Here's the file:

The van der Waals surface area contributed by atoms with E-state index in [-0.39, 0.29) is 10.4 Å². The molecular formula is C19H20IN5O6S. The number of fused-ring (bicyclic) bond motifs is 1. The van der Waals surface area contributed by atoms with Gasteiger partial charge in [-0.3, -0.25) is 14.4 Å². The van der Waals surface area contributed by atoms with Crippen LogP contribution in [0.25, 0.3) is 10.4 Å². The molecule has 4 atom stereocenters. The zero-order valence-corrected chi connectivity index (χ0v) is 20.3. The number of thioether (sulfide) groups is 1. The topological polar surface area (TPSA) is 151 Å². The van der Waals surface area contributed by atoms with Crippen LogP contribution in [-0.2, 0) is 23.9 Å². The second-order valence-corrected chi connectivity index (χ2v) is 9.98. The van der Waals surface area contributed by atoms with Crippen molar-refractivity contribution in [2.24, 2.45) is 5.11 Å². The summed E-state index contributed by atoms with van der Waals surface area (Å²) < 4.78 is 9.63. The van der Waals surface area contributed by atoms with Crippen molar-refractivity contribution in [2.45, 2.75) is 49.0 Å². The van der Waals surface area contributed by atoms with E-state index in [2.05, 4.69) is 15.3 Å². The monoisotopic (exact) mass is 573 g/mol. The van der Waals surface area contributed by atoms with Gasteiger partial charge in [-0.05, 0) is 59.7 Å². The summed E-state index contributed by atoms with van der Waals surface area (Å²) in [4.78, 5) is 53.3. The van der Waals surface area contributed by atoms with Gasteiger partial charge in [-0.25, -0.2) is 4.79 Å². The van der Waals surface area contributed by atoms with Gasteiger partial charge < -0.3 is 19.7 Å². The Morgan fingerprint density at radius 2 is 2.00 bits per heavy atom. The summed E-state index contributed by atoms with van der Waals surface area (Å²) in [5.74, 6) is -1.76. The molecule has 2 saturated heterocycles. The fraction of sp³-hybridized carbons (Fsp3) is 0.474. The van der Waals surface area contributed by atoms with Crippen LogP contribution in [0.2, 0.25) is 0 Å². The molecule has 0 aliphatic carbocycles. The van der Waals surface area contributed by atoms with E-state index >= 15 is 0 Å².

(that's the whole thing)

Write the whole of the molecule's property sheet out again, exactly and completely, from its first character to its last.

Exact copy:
The van der Waals surface area contributed by atoms with E-state index in [-0.39, 0.29) is 10.4 Å². The molecular formula is C19H20IN5O6S. The number of fused-ring (bicyclic) bond motifs is 1. The van der Waals surface area contributed by atoms with Gasteiger partial charge in [-0.3, -0.25) is 14.4 Å². The van der Waals surface area contributed by atoms with Crippen LogP contribution in [0.25, 0.3) is 10.4 Å². The molecule has 4 atom stereocenters. The zero-order valence-corrected chi connectivity index (χ0v) is 20.3. The number of thioether (sulfide) groups is 1. The topological polar surface area (TPSA) is 151 Å². The van der Waals surface area contributed by atoms with Crippen LogP contribution in [-0.2, 0) is 23.9 Å². The second-order valence-corrected chi connectivity index (χ2v) is 9.98. The van der Waals surface area contributed by atoms with Crippen molar-refractivity contribution in [2.24, 2.45) is 5.11 Å². The summed E-state index contributed by atoms with van der Waals surface area (Å²) < 4.78 is 9.63. The van der Waals surface area contributed by atoms with Crippen molar-refractivity contribution in [2.45, 2.75) is 49.0 Å². The van der Waals surface area contributed by atoms with E-state index in [2.05, 4.69) is 15.3 Å². The monoisotopic (exact) mass is 573 g/mol. The van der Waals surface area contributed by atoms with Gasteiger partial charge in [-0.05, 0) is 59.7 Å². The summed E-state index contributed by atoms with van der Waals surface area (Å²) in [4.78, 5) is 53.3. The van der Waals surface area contributed by atoms with Gasteiger partial charge in [-0.25, -0.2) is 4.79 Å². The van der Waals surface area contributed by atoms with Gasteiger partial charge < -0.3 is 19.7 Å². The Morgan fingerprint density at radius 2 is 2.00 bits per heavy atom. The summed E-state index contributed by atoms with van der Waals surface area (Å²) in [5.74, 6) is -1.76. The molecule has 2 saturated heterocycles. The fraction of sp³-hybridized carbons (Fsp3) is 0.474. The van der Waals surface area contributed by atoms with Crippen LogP contribution in [0.2, 0.25) is 0 Å². The molecule has 0 aliphatic carbocycles. The van der Waals surface area contributed by atoms with E-state index >= 15 is 0 Å².